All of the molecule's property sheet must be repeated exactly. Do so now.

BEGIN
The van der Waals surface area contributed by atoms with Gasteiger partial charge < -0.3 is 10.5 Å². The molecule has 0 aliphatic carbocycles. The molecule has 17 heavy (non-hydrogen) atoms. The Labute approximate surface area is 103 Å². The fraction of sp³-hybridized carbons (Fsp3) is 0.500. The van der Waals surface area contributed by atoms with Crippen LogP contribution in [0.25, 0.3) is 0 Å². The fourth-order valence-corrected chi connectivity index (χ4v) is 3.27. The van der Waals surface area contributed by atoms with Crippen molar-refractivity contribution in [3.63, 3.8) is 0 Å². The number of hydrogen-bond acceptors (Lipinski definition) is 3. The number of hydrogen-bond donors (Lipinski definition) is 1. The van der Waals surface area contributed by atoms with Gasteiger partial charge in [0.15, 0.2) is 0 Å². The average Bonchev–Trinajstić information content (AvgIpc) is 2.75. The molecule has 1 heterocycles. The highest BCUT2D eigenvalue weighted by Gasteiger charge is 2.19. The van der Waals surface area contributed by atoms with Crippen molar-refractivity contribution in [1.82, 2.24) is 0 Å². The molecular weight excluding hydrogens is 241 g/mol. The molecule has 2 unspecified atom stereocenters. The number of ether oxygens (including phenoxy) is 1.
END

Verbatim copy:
The van der Waals surface area contributed by atoms with Gasteiger partial charge < -0.3 is 10.5 Å². The molecule has 0 aliphatic carbocycles. The molecule has 17 heavy (non-hydrogen) atoms. The Labute approximate surface area is 103 Å². The fraction of sp³-hybridized carbons (Fsp3) is 0.500. The van der Waals surface area contributed by atoms with Crippen LogP contribution in [0.25, 0.3) is 0 Å². The fourth-order valence-corrected chi connectivity index (χ4v) is 3.27. The van der Waals surface area contributed by atoms with Crippen molar-refractivity contribution in [3.63, 3.8) is 0 Å². The number of hydrogen-bond acceptors (Lipinski definition) is 3. The number of hydrogen-bond donors (Lipinski definition) is 1. The van der Waals surface area contributed by atoms with Gasteiger partial charge in [0.15, 0.2) is 0 Å². The average Bonchev–Trinajstić information content (AvgIpc) is 2.75. The molecule has 1 heterocycles. The highest BCUT2D eigenvalue weighted by Gasteiger charge is 2.19. The van der Waals surface area contributed by atoms with Crippen molar-refractivity contribution in [1.82, 2.24) is 0 Å². The molecular weight excluding hydrogens is 241 g/mol. The molecule has 2 unspecified atom stereocenters. The number of ether oxygens (including phenoxy) is 1.